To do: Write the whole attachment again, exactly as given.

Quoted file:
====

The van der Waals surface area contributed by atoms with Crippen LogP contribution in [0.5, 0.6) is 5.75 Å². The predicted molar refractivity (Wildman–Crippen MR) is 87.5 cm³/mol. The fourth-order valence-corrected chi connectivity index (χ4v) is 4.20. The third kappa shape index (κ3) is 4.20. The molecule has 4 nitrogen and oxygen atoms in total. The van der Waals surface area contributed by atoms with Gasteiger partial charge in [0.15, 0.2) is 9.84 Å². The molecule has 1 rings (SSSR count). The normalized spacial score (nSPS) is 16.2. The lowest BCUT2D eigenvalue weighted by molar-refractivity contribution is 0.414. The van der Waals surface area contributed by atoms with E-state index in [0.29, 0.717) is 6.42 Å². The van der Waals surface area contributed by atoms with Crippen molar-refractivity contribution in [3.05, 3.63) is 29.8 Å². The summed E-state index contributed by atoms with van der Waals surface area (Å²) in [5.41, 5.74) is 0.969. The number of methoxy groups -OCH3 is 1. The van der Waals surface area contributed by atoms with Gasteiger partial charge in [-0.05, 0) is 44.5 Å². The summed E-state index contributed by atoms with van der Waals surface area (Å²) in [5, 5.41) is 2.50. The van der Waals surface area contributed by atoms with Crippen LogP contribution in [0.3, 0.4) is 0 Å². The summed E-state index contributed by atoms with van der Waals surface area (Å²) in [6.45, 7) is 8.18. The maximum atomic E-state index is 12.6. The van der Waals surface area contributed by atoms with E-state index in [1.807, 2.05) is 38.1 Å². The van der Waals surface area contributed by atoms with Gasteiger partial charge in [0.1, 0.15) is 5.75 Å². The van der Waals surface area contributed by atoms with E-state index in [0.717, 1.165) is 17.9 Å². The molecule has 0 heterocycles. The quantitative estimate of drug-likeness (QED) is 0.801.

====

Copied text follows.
The van der Waals surface area contributed by atoms with Crippen LogP contribution in [0.5, 0.6) is 5.75 Å². The predicted molar refractivity (Wildman–Crippen MR) is 87.5 cm³/mol. The fourth-order valence-corrected chi connectivity index (χ4v) is 4.20. The third kappa shape index (κ3) is 4.20. The molecule has 4 nitrogen and oxygen atoms in total. The van der Waals surface area contributed by atoms with Gasteiger partial charge in [0.15, 0.2) is 9.84 Å². The molecule has 1 rings (SSSR count). The normalized spacial score (nSPS) is 16.2. The lowest BCUT2D eigenvalue weighted by molar-refractivity contribution is 0.414. The van der Waals surface area contributed by atoms with E-state index in [0.29, 0.717) is 6.42 Å². The van der Waals surface area contributed by atoms with Crippen molar-refractivity contribution in [3.05, 3.63) is 29.8 Å². The summed E-state index contributed by atoms with van der Waals surface area (Å²) in [5.41, 5.74) is 0.969. The number of methoxy groups -OCH3 is 1. The van der Waals surface area contributed by atoms with Gasteiger partial charge in [-0.05, 0) is 44.5 Å². The summed E-state index contributed by atoms with van der Waals surface area (Å²) in [5, 5.41) is 2.50. The van der Waals surface area contributed by atoms with Crippen LogP contribution in [0.3, 0.4) is 0 Å². The summed E-state index contributed by atoms with van der Waals surface area (Å²) in [6.45, 7) is 8.18. The maximum atomic E-state index is 12.6. The van der Waals surface area contributed by atoms with E-state index in [1.807, 2.05) is 38.1 Å². The van der Waals surface area contributed by atoms with Gasteiger partial charge in [0.1, 0.15) is 5.75 Å². The van der Waals surface area contributed by atoms with E-state index in [0.717, 1.165) is 17.9 Å². The molecule has 0 heterocycles. The quantitative estimate of drug-likeness (QED) is 0.801.